- Fostering appreciation for education. Arguably, requiring students to bear some financial responsibility for their education may instill a greater sense of value and motivation. Making higher education free could lead to a lax attitude and an inclination to prioritize leisure over academic pursuits.
- Signaling the capacity of graduates. Higher education serves as a signal to employers that graduates possess valuable skills and capabilities, often resulting in higher earnings. Therefore, those who benefit economically from university education could contribute to its funding, especially considering that middle-class families have higher representation in higher education.
Another aspect to consider is whether it is necessary for 50% of 18-year-olds to attend university. The increase in student numbers has placed financial strain on universities. Instead of encouraging all students to automatically pursue a university degree, it may be more beneficial to promote vocational training as an alternative path, reducing the cost per student.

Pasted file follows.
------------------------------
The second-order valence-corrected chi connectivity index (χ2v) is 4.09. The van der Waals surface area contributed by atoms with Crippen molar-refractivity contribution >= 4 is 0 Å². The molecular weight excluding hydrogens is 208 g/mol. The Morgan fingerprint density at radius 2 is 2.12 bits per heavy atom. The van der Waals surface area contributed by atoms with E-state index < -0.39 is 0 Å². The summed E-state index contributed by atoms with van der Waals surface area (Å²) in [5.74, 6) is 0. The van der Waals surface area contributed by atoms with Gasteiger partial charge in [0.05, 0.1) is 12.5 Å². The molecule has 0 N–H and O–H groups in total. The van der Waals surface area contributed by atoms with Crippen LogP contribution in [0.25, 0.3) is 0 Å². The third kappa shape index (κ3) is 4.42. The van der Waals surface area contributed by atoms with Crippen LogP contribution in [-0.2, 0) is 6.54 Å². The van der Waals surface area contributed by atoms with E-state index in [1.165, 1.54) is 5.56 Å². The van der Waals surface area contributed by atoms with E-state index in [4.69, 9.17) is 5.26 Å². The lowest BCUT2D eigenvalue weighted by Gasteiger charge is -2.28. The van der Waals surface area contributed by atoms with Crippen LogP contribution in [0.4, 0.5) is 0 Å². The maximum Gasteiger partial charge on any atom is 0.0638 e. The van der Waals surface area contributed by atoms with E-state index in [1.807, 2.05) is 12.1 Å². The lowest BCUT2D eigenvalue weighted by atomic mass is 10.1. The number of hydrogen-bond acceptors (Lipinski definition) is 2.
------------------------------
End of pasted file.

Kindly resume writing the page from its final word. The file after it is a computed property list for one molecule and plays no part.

Furthermore, the issue of charging students for university education raises concerns about the magnitude of resulting debts. Financing university education through a graduate tax, where payments are made once graduates achieve a certain income level, could be a less discouraging alternative.
Abolition of Tuition Fees
In the 2017 and 2019 elections, the Labour party proposed the abolition of tuition fees, estimated to cost £16 billion.
- How should university education be funded?
- Arguments for Free Education
- Arguments against Free education